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In Greek mythology, Euryclea, or Eurykleia (also known as Antiphata in other traditions) was the wet-nurse of Odysseus.

In the Odyssey, she was the first person to recognize him after he returned home from the Trojan War, after he entered his own house as a guest of Penelope, disguised as a beggar. Euryclea bathed him and recognized him by a scar just above his knee, which he had received from a boar while hunting with his grandfather Autolycus. Odysseus stopped her from telling Penelope or anyone else of his true identity.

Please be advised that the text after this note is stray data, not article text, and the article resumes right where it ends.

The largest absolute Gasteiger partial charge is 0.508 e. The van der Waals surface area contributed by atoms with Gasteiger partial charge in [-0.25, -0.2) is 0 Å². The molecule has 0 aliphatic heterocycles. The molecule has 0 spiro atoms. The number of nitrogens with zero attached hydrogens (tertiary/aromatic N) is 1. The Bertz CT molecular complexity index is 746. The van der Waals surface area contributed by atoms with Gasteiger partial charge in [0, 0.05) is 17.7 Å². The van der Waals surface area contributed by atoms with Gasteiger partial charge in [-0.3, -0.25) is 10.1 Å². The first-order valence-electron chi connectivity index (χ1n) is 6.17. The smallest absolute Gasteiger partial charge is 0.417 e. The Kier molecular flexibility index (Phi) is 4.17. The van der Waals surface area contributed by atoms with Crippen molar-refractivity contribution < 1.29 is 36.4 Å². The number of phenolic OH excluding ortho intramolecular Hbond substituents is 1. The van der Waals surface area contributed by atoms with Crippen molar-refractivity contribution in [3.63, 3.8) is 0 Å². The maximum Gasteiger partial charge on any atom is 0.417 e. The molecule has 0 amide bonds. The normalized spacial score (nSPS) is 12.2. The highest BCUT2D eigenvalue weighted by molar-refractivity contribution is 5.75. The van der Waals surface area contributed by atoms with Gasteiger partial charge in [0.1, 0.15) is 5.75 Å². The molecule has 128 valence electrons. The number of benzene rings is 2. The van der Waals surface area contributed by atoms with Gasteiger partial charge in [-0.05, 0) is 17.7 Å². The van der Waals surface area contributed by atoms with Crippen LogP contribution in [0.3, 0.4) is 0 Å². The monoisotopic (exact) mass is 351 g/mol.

Euryclea also informed Odysseus which of his servant girls had been unfaithful to Penelope during his absence, conspiring with Penelope's suitors and becoming their lovers. He hanged the twelve that Euryclea identified.

Later Euryclea helps Penelope confirm that Odysseus has indeed returned. Penelope tells her to move the bed Odysseus built in their marriage-chamber; Odysseus tells Penelope that this is not possible as one of the legs of the bed is built into a live olive tree, a secret that only Odysseus and Penelope know, and Penelope finally accepts him.

See also

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